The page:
Ad infinitum

And then we have cheese on toast.

cheese on toast

I once heard a statistic that said British families recycle the same 7 dinners over and over again, week in, week out. I can understand how for busy families that might happen, but I think I might lose my mind. And/or develop some type of malnutrition disease.

I like to think that we eat with variety and always eat something we’ve never had before, but that’s not to say that we don’t have a few rules.

  • Pilates night pasta
  • At least a couple of veggie/fish options for me
  • A night out or take away
  • Slow cook Sunday

So this week’s menu looks like this:

Monday: smoked trout* and courgette pesto / beef ragu pasta
Tuesday: hoki and scallop tacos with pineapple pepper salsa and chipotle slaw
Wednesday: grilled polenta with roasted ratatouille, fried egg and feta
Thursday: eating out
Friday: spicy pulled pork buns with pineapple slaw FRIDAY BONUS: elderflower martini
Saturday: lahmacun  and plenty of beer
Sunday: pomegranate and z’atar roasted chicken with cauli and quinoa cous cous, and tzatziki

I am looking forward to eating this week!

 

 

*Purchased at the weekend from Buxton Trout  – freakin’ delicious, wish I had bought some more.

Fakin’ filo

On a wheat-free diet there are now very few foods which are just totally irreplaceable. There’s always some means, some kind of flour that will just about pass for whatever cooking need you have. The foods that we’ve been unable to imitate are the ones which rely heavily on the structure that wheat gluten provides.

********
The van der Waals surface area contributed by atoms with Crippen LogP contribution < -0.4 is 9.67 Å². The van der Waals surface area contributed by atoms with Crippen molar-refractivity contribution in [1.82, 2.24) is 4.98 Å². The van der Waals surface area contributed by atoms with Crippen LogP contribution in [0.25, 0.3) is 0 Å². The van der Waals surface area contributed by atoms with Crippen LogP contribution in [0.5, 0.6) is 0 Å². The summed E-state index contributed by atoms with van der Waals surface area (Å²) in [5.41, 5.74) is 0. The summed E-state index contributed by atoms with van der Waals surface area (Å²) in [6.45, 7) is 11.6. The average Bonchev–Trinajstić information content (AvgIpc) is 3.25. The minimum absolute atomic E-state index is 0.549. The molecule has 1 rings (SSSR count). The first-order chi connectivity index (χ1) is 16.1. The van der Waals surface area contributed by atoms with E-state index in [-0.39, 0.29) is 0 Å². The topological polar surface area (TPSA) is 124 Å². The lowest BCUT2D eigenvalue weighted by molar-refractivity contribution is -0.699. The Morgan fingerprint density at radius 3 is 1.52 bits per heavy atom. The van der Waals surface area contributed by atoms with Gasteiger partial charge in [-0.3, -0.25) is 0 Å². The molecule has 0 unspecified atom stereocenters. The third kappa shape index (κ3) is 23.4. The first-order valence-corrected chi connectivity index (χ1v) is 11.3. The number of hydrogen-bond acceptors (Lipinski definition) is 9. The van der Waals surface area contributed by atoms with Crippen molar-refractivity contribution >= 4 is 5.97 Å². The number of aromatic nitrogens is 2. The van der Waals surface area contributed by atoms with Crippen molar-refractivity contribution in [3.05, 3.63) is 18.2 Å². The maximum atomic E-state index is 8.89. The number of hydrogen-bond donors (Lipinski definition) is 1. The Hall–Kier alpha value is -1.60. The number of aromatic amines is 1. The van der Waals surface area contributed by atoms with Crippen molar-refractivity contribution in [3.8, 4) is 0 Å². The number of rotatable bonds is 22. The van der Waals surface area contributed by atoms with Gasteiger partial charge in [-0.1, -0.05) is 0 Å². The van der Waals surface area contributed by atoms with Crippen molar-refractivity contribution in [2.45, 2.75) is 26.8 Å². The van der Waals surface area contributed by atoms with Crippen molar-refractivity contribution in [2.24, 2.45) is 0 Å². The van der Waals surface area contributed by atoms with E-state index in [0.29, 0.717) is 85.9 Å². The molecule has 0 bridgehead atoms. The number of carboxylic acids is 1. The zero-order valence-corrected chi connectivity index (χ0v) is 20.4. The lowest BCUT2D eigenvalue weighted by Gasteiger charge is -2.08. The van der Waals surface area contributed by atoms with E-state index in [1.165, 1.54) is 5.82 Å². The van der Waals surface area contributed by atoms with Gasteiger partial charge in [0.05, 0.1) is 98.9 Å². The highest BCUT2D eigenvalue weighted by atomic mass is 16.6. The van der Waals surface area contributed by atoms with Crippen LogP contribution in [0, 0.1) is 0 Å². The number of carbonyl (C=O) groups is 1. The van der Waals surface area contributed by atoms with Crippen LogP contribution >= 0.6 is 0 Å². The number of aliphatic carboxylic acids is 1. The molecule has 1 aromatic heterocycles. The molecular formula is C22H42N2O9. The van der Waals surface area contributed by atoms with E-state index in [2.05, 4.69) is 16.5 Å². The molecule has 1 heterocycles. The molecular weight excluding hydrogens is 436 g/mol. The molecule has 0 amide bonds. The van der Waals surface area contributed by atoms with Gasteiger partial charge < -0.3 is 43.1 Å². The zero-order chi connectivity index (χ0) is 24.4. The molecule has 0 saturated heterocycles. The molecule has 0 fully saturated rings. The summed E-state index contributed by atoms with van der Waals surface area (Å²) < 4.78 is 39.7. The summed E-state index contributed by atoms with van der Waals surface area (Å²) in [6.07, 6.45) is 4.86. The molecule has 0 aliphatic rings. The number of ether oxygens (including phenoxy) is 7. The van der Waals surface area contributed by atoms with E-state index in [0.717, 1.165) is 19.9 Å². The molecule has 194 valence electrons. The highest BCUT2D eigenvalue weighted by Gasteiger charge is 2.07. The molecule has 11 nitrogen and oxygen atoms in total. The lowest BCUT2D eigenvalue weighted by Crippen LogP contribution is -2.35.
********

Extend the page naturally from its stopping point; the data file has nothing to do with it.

The one that stands out for me is filo pastry.

Spanokopita …. baklava … samosas … chicken pastilla … strudel …. and any number of food combinations, sweet or savoury, wrapped into a filo cigar. Crispy, buttery goodness. Godammit. I miss filo.

But have you heard of Mountain Bread? It’s an Aussie flatbread, not unlike a sheet of cooked filo. Sort of. Obviously they don’t have quite the pliable nature of uncooked filo – since I found out that there is an entirely spelt* version of the product, that is not going to stop me!

filo veggie tart

Spelt ‘filo’ cheese and vegetable tart

Sometimes you’re gonna spring a leak but as long as you’re careful, it works – here’s how I did it. I’ve also made chicken and mushroom parcels, fruit mince cigars, and a spectactular pear and berry frangipane strudel. Samosas next.

Happy baking!

 

*(I realise this doesn’t help out coeliacs, and for that I am sorry – perhaps one day Mountain Bread will perfect a gluten free formula.)

The biscuit tin needs a refill

I’ve really enjoyed having a tin of homemade Anzac biscuits winking at me from the kitchen this week. As a kid, my mum always had some freshly made delights waiting for us when we got home from school but as I didn’t drink tea or coffee until I was over 30 (I know! And I call myself British!) I never got into the whole ‘tea and biscuits’ scene.

Cake’s good, but there’s something rewarding about the crisp snap of a biscuit, or the way it yields to the warmth of a cuppa.biscotti

So I thought I might make some crisp, versatile biscotti. These are another type of biscuit that were made to travel. Traditional recipes do not call for any butter or oil, thus they are

  • naturally lactose free
  • low fat
  • keep for weeks

If you wanna make them a little more decadent, dip one end in dark chocolate and almond nibs.

There seem to be several techniques to make them, but Paul Hollywood’s method is a cinch – no processor or arm power required, and Martha Stewart’s uses polenta (cornmeal) – and as always I’m drawn to recipes that use ingredients other than wheat.

So this recipe is a combination of the two. Next time I might reduce the amount of sugar, and switch out for some almond meal. And there will be a next time!